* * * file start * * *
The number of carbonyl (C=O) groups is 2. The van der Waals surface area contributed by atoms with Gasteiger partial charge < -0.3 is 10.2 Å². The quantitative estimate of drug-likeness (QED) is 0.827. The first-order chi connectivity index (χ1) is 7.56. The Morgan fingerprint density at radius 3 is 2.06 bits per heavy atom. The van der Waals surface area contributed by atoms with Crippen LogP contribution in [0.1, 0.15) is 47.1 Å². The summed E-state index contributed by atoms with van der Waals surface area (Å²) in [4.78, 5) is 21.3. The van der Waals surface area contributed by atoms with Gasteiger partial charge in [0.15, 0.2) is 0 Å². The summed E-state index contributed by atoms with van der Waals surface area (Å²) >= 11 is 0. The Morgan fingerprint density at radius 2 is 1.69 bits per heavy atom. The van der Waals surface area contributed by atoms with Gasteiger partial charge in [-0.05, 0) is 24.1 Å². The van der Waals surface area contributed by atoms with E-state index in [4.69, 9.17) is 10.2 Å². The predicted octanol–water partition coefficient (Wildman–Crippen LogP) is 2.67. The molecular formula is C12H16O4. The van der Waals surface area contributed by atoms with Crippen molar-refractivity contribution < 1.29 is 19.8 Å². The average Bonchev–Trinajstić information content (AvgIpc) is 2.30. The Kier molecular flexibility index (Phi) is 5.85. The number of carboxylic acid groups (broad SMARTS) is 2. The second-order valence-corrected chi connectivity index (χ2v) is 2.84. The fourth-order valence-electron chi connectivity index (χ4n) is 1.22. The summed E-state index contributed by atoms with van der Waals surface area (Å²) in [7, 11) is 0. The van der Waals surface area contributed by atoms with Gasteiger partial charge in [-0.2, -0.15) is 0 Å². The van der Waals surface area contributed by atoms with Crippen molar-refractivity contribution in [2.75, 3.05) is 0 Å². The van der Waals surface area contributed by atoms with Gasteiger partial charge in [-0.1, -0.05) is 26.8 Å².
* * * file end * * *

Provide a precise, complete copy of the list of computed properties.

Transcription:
The number of carbonyl (C=O) groups is 2. The van der Waals surface area contributed by atoms with Gasteiger partial charge < -0.3 is 10.2 Å². The quantitative estimate of drug-likeness (QED) is 0.827. The first-order chi connectivity index (χ1) is 7.56. The Morgan fingerprint density at radius 3 is 2.06 bits per heavy atom. The van der Waals surface area contributed by atoms with Crippen LogP contribution in [0.1, 0.15) is 47.1 Å². The summed E-state index contributed by atoms with van der Waals surface area (Å²) in [4.78, 5) is 21.3. The van der Waals surface area contributed by atoms with Gasteiger partial charge in [0.15, 0.2) is 0 Å². The summed E-state index contributed by atoms with van der Waals surface area (Å²) >= 11 is 0. The Morgan fingerprint density at radius 2 is 1.69 bits per heavy atom. The van der Waals surface area contributed by atoms with Gasteiger partial charge in [-0.05, 0) is 24.1 Å². The van der Waals surface area contributed by atoms with E-state index in [4.69, 9.17) is 10.2 Å². The predicted octanol–water partition coefficient (Wildman–Crippen LogP) is 2.67. The molecular formula is C12H16O4. The van der Waals surface area contributed by atoms with Crippen molar-refractivity contribution < 1.29 is 19.8 Å². The average Bonchev–Trinajstić information content (AvgIpc) is 2.30. The Kier molecular flexibility index (Phi) is 5.85. The number of carboxylic acid groups (broad SMARTS) is 2. The second-order valence-corrected chi connectivity index (χ2v) is 2.84. The fourth-order valence-electron chi connectivity index (χ4n) is 1.22. The summed E-state index contributed by atoms with van der Waals surface area (Å²) in [7, 11) is 0. The van der Waals surface area contributed by atoms with Gasteiger partial charge in [-0.2, -0.15) is 0 Å². The van der Waals surface area contributed by atoms with Crippen molar-refractivity contribution in [2.75, 3.05) is 0 Å². The van der Waals surface area contributed by atoms with Gasteiger partial charge in [-0.1, -0.05) is 26.8 Å².